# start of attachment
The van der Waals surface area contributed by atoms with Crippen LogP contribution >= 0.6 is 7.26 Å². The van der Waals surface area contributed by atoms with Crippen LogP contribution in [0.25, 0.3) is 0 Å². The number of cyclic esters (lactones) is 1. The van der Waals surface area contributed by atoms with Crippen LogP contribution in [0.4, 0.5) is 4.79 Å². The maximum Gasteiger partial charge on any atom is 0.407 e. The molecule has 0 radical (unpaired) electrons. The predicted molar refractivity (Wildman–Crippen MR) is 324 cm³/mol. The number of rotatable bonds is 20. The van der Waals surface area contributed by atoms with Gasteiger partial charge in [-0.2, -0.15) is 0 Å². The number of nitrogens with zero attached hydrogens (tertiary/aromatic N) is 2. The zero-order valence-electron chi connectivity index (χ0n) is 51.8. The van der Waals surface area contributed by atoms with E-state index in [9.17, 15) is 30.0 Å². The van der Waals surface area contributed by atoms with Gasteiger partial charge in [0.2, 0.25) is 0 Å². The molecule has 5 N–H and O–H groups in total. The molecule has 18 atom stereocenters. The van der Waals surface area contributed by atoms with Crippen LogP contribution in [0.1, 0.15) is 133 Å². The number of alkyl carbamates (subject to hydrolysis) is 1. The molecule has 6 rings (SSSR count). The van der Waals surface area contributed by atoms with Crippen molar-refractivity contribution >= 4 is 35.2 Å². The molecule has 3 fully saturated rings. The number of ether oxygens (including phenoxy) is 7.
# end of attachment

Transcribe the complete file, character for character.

The van der Waals surface area contributed by atoms with Crippen LogP contribution >= 0.6 is 7.26 Å². The van der Waals surface area contributed by atoms with Crippen LogP contribution in [0.25, 0.3) is 0 Å². The number of cyclic esters (lactones) is 1. The van der Waals surface area contributed by atoms with Crippen LogP contribution in [0.4, 0.5) is 4.79 Å². The maximum Gasteiger partial charge on any atom is 0.407 e. The molecule has 0 radical (unpaired) electrons. The predicted molar refractivity (Wildman–Crippen MR) is 324 cm³/mol. The number of rotatable bonds is 20. The van der Waals surface area contributed by atoms with Gasteiger partial charge in [-0.2, -0.15) is 0 Å². The number of nitrogens with zero attached hydrogens (tertiary/aromatic N) is 2. The zero-order valence-electron chi connectivity index (χ0n) is 51.8. The van der Waals surface area contributed by atoms with E-state index in [9.17, 15) is 30.0 Å². The van der Waals surface area contributed by atoms with Gasteiger partial charge in [0.2, 0.25) is 0 Å². The molecule has 5 N–H and O–H groups in total. The molecule has 18 atom stereocenters. The van der Waals surface area contributed by atoms with Crippen LogP contribution in [0.1, 0.15) is 133 Å². The number of alkyl carbamates (subject to hydrolysis) is 1. The molecule has 6 rings (SSSR count). The van der Waals surface area contributed by atoms with Crippen molar-refractivity contribution >= 4 is 35.2 Å². The molecule has 3 fully saturated rings. The number of ether oxygens (including phenoxy) is 7.